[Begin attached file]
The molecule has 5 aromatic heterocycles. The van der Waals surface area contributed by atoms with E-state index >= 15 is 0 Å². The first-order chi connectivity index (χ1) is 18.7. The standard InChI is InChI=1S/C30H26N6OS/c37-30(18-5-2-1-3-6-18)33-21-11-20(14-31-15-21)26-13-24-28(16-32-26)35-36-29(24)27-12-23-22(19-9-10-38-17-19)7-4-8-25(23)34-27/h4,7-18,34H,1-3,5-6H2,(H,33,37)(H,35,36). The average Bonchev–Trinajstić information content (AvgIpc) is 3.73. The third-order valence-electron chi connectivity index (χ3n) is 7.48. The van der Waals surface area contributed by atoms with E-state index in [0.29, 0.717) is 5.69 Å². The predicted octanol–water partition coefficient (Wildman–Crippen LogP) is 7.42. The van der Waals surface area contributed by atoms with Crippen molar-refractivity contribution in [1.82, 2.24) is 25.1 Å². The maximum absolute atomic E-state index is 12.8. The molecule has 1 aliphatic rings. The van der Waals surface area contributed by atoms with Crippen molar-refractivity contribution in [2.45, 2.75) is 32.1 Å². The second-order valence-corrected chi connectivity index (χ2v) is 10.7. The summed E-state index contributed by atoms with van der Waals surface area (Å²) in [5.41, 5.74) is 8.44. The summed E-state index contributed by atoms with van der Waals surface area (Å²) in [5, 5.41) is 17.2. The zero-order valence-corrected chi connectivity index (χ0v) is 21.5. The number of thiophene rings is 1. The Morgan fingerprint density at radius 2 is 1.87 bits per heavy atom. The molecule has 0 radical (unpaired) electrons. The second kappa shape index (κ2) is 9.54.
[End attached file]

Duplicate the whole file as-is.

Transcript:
The molecule has 5 aromatic heterocycles. The van der Waals surface area contributed by atoms with E-state index >= 15 is 0 Å². The first-order chi connectivity index (χ1) is 18.7. The standard InChI is InChI=1S/C30H26N6OS/c37-30(18-5-2-1-3-6-18)33-21-11-20(14-31-15-21)26-13-24-28(16-32-26)35-36-29(24)27-12-23-22(19-9-10-38-17-19)7-4-8-25(23)34-27/h4,7-18,34H,1-3,5-6H2,(H,33,37)(H,35,36). The average Bonchev–Trinajstić information content (AvgIpc) is 3.73. The third-order valence-electron chi connectivity index (χ3n) is 7.48. The van der Waals surface area contributed by atoms with E-state index in [0.29, 0.717) is 5.69 Å². The predicted octanol–water partition coefficient (Wildman–Crippen LogP) is 7.42. The van der Waals surface area contributed by atoms with Crippen molar-refractivity contribution in [1.82, 2.24) is 25.1 Å². The maximum absolute atomic E-state index is 12.8. The molecule has 1 aliphatic rings. The van der Waals surface area contributed by atoms with Crippen molar-refractivity contribution in [2.45, 2.75) is 32.1 Å². The second-order valence-corrected chi connectivity index (χ2v) is 10.7. The summed E-state index contributed by atoms with van der Waals surface area (Å²) in [5.41, 5.74) is 8.44. The summed E-state index contributed by atoms with van der Waals surface area (Å²) in [5, 5.41) is 17.2. The zero-order valence-corrected chi connectivity index (χ0v) is 21.5. The number of thiophene rings is 1. The Morgan fingerprint density at radius 2 is 1.87 bits per heavy atom. The molecule has 0 radical (unpaired) electrons. The second kappa shape index (κ2) is 9.54.